Attacks against SCADA and industrial-control systems have become a major concern for private companies as well as government agencies, with executives and officials worried about the potential effects of a major compromise. Security experts in some circles have been warning about the possible ramifications of such an attack for some time now, and researchers have found scores of vulnerabilities in SCADA and ICS systems in the last couple of years. Now, engineers at Kaspersky Lab have begun work on new operating system designed to be a secure-by-design environment for the operation of SCADA and ICS systems.
Threatpost editor-in-chief Dennis Fisher spoke with Eugene Kaspersky, CEO of the company, about the origins of the project, how the new OS will be deployed and why he decided to green-light the project.
Threatpost: Why did you decide to undertake this project?
Eugene Kaspersky: The gloomy scenario you may have seen in many movies around (Live Free Or Die Hard being a perfect example when the modern way of life is literally being hit by cyber attacks) is not really that futuristic. In fact the civilization has already reached a level of development when critical infrastructure is totally managed by automated control systems. No, I’m far from considering another sci-fi gloomy scenario depicted in The Terminator, luckily we’re still not that developed. However, it is highly possible that people or groups with bad intentions may quickly change the way of our lives by disrupting these processes with highly-tailored cyber attacks. Intentionally, I didn’t mention “sophisticated” because if you dive deeply inside the details how the modern industrial control systems (ICS) are protected you will understand they are far beyond the enterprise security level.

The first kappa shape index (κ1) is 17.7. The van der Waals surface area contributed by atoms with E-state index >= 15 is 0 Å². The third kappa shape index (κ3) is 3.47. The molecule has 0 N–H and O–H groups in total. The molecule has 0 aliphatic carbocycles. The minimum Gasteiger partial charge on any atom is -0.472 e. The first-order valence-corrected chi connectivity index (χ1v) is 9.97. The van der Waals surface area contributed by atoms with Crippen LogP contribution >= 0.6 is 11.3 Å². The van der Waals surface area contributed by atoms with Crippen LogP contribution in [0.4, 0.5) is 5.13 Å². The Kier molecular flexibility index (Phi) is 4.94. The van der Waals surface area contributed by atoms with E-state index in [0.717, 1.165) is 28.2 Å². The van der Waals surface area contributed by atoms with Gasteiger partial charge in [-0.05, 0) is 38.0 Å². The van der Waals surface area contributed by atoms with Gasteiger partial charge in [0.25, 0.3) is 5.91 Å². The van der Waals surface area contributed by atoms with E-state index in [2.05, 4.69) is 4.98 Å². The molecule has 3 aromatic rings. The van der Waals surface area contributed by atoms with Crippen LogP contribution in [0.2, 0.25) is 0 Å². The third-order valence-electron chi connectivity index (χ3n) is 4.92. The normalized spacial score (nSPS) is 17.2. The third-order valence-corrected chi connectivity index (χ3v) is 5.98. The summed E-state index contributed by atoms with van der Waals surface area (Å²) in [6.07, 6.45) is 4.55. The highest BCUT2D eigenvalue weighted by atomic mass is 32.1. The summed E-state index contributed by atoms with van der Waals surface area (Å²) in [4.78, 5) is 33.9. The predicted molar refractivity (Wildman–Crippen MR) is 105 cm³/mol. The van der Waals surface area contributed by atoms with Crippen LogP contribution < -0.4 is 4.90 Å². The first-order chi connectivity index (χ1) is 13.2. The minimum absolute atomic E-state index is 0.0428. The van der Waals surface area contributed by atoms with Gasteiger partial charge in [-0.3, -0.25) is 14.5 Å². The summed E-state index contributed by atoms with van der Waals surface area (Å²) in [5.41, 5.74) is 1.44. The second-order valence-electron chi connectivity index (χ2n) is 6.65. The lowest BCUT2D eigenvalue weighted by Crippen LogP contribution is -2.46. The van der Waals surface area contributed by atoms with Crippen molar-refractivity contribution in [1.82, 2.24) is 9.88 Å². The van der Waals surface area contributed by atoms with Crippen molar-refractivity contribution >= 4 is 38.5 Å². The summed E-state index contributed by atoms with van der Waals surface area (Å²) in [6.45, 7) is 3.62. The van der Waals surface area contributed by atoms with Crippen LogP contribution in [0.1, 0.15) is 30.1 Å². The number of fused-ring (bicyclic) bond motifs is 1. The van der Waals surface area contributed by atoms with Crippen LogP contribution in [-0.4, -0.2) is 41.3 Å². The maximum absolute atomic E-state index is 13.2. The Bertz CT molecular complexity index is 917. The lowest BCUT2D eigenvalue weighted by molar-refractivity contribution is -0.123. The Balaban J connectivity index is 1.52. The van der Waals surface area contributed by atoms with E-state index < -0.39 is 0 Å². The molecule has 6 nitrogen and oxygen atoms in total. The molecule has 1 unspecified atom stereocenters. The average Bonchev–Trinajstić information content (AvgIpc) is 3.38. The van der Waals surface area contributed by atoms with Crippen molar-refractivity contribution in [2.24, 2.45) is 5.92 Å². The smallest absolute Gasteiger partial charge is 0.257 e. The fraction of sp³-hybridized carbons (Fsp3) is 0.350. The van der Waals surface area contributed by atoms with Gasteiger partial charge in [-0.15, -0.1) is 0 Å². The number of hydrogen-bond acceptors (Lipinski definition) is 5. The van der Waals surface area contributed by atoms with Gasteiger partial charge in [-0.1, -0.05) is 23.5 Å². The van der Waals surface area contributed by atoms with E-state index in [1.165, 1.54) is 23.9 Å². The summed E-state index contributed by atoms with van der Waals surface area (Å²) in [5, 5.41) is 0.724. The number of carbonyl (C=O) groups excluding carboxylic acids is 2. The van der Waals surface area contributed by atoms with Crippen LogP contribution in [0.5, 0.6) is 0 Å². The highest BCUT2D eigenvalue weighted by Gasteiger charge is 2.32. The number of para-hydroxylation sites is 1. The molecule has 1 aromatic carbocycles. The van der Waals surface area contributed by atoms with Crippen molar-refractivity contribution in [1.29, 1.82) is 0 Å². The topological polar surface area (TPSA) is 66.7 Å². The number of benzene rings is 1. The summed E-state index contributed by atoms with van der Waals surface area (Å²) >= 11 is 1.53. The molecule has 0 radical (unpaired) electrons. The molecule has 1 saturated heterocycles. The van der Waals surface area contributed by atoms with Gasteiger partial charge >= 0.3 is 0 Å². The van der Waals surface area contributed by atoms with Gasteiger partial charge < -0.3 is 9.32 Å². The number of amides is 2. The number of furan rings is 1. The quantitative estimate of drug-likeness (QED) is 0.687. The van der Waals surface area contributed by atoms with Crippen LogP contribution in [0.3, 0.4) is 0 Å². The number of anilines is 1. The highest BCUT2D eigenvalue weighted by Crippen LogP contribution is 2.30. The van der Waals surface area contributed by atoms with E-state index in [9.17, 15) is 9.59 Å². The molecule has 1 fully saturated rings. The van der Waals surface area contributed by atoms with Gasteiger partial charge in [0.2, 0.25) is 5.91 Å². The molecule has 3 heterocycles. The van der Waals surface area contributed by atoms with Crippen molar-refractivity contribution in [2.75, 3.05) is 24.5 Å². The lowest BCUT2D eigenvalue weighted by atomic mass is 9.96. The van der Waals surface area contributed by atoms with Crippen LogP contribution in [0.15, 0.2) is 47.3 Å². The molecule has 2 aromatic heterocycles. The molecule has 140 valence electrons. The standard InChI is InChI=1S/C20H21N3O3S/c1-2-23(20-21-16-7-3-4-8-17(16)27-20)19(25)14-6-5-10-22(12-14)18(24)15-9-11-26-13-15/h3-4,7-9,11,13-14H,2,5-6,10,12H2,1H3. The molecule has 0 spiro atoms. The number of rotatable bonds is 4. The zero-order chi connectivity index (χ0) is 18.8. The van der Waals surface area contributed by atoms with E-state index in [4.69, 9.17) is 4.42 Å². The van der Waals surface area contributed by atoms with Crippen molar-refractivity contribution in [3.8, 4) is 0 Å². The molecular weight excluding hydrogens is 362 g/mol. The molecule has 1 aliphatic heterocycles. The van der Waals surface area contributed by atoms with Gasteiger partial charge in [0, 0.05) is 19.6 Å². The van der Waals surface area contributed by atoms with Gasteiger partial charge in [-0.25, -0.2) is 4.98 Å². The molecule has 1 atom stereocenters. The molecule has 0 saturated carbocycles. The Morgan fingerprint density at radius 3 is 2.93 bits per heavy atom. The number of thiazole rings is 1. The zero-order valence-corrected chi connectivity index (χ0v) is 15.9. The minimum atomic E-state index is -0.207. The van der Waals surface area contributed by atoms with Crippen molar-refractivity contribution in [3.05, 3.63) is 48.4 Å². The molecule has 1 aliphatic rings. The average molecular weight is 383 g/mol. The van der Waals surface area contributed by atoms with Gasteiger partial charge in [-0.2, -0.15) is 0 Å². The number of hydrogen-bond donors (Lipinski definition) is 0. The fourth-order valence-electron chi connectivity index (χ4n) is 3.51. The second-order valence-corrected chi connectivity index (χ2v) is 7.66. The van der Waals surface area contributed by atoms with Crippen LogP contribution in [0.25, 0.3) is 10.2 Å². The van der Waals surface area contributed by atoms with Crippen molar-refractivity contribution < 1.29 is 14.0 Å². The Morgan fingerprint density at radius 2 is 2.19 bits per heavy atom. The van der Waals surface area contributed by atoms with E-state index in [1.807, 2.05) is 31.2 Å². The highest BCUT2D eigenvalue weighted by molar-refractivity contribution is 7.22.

There is another side of the story. Ok, here is a power station, here is an ICS that supervises the process and it has a number of security vulnerabilities. First of all ICS manufacturers are way too slow in developing patches. Secondly, every single patch should pass a very long and thorough testing process to be applied to the working process. Thirdly, ICS users still prefer not to apply patches in order not to interrupt the process! The first rule of ICS is “Don’t touch. Ever.” Which is quite reasonable from their perspective. But not from the security point of view. And currently no security vendors address this pain point effectively, but rather apply traditional enterprise security technologies in the ICS area, which is completely different in many respects.
Threatpost: How do you plan to solve this problem?
Eugene Kaspersky: Really, is there a way to overcome this vicious circle? Well, re-designing ICS applications is not really an option. Again, too long, too pricey and no guarantees it will fit the process without any surprises. At the same time, the crux of the problem can be solved in a different way. OK, here is a vulnerable ICS but it does its job pretty well in controlling the process. We can leave the ICS as is but instead run it in a special environment developed with security in mind! Yes, I’m talking about a highly-tailored secure operating system dedicated to critical infrastructure.
Threatpost: What are the most important features for the new OS?